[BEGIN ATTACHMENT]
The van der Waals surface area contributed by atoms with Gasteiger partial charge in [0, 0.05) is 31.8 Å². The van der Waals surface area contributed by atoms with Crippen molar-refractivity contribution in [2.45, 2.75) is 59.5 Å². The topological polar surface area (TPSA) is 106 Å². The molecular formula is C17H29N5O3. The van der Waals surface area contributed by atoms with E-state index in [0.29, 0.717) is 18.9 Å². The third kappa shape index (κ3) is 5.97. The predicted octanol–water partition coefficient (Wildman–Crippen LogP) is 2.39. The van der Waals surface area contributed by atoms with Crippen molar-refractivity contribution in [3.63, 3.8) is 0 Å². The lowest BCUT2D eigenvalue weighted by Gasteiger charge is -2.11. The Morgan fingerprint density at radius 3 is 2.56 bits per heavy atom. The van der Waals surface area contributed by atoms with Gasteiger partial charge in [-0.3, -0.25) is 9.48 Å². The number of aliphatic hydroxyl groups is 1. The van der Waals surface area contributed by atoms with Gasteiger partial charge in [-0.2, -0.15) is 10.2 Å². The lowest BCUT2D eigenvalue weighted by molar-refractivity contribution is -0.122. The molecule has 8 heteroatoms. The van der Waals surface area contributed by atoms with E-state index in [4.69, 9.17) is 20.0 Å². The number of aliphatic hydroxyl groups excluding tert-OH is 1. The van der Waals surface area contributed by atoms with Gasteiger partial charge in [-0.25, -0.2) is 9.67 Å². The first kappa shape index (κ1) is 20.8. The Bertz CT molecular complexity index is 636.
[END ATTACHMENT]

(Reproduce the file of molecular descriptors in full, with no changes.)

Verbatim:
The van der Waals surface area contributed by atoms with Gasteiger partial charge in [0, 0.05) is 31.8 Å². The van der Waals surface area contributed by atoms with Crippen molar-refractivity contribution in [2.45, 2.75) is 59.5 Å². The topological polar surface area (TPSA) is 106 Å². The molecular formula is C17H29N5O3. The van der Waals surface area contributed by atoms with E-state index in [0.29, 0.717) is 18.9 Å². The third kappa shape index (κ3) is 5.97. The predicted octanol–water partition coefficient (Wildman–Crippen LogP) is 2.39. The van der Waals surface area contributed by atoms with Crippen molar-refractivity contribution in [3.63, 3.8) is 0 Å². The lowest BCUT2D eigenvalue weighted by Gasteiger charge is -2.11. The Morgan fingerprint density at radius 3 is 2.56 bits per heavy atom. The van der Waals surface area contributed by atoms with Gasteiger partial charge in [-0.3, -0.25) is 9.48 Å². The number of aliphatic hydroxyl groups is 1. The van der Waals surface area contributed by atoms with Gasteiger partial charge in [-0.2, -0.15) is 10.2 Å². The lowest BCUT2D eigenvalue weighted by molar-refractivity contribution is -0.122. The molecule has 8 heteroatoms. The van der Waals surface area contributed by atoms with E-state index in [4.69, 9.17) is 20.0 Å². The number of aliphatic hydroxyl groups excluding tert-OH is 1. The van der Waals surface area contributed by atoms with Gasteiger partial charge in [-0.25, -0.2) is 9.67 Å². The first kappa shape index (κ1) is 20.8. The Bertz CT molecular complexity index is 636.